Today, some of those defensive institutions have almost disappeared (mutuals, workers’ educational societies), others have become impenetrably bureaucratised (the unions, the Co-op), and many of the rest have lost their direct ideological connection to class solidarity. Welby’s plan has attracted such attention because he can pose it as a matter of ‘community’, of cosy localism; the church is as much part of the neighbourhood as the credit union, after all.
Always on hand to split the difference between nostalgic reaction and class solidarity, ‘Blue Labour’ guru Maurice Glasman popped up in The Guardian to offer his input - he wants a grand coalition of Labour and “faith groups” to fight for a cap on interests rates and for an increase in community lending (July 26).
Glasman is an oddball character, but he remains practically the only mainstream policy wonk with any big ideas in his head. He is also, sadly, far better plugged into this side of the labour movement’s history than most of the far left. The natural flipside of the Hegelian view of total domination of the commodity form is a fetishisation of the strike as uniquely disruptive to the logic of capital, and a vulgarisation of Marxist critiques of Lassallean and Proudhonist fetishisations of the cooperative, which sees mass day-today organisations of the class other than trade unions as somehow a waste of time. Yet trade unions themselves took on many of these broader functions of solidarity when they were healthier than they are now.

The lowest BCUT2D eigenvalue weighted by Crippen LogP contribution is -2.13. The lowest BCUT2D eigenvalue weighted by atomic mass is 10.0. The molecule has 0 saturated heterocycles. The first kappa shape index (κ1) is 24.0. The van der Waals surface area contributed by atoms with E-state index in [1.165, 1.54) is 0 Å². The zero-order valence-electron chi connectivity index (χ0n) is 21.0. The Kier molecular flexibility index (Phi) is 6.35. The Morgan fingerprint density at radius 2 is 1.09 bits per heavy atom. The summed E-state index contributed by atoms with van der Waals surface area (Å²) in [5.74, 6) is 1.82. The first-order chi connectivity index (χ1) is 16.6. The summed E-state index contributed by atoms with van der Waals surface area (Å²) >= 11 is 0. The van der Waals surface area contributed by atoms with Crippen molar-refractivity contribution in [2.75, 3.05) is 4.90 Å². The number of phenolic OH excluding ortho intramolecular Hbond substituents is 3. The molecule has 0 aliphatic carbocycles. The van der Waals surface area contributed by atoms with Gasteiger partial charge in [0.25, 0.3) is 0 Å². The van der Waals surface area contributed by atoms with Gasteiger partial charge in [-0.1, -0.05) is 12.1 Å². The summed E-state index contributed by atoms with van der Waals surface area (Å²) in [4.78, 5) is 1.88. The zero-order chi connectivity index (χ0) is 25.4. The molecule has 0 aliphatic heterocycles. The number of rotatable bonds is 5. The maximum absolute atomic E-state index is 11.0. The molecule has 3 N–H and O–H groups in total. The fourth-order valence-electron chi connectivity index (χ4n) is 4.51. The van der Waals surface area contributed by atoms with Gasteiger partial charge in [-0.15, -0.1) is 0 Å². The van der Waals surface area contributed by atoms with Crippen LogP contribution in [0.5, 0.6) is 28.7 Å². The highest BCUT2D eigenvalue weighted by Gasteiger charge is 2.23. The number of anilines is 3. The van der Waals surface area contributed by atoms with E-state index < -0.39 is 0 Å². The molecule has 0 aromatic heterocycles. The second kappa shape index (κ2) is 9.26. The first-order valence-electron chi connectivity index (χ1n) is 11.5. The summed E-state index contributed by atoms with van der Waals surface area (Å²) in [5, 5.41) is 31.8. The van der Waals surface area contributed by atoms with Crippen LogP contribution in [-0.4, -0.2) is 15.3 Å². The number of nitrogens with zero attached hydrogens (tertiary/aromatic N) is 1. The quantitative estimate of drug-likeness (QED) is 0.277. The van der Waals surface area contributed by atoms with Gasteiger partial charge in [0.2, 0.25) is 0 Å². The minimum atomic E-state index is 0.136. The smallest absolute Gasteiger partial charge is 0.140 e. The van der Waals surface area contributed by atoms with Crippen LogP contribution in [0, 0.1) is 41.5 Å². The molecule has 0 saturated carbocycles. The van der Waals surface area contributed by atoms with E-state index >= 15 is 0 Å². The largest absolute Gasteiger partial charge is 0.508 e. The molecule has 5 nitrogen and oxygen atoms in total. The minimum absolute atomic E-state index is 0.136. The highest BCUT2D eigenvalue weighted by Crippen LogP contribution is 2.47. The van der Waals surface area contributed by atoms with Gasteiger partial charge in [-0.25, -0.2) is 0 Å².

We are left, then, with no prospect of seizing this ground back from reactionaries like Welby - and make no mistake: for all the right-on PR, the Church of England is every bit as reactionary as its confessional competitors. The sight of a whole series of soft-left types applauding Welby’s ‘tough’ posturing on predatory lending is a depressing one, but the inevitable result of this situation.
The Church of England is able to step into this breach, rather than us, most immediately because it is more socially powerful at present than the workers’ movement; sure, church attendance is declining quite as much as trade union membership, but there is the small matter of that £5 billion investment pot, plus landholdings larger than any British institution other than the monarchy.
Yet it also has a vision - the nationalist-nostalgic myth of old Albion; as the motto of the Tory right Cornerstone group has it, ‘Faith, flag and family’. The left, instead, is reduced to purely negative platitudes about how bad austerity is, coupled (if you are lucky) to a technocratic fantasy Keynesianism. A hypocritical oil-man like Welby gets to be the god of the gaps in social welfare only because the revolutionary left has forgotten its own history of building up the institutional strength of the class it is supposed to lead.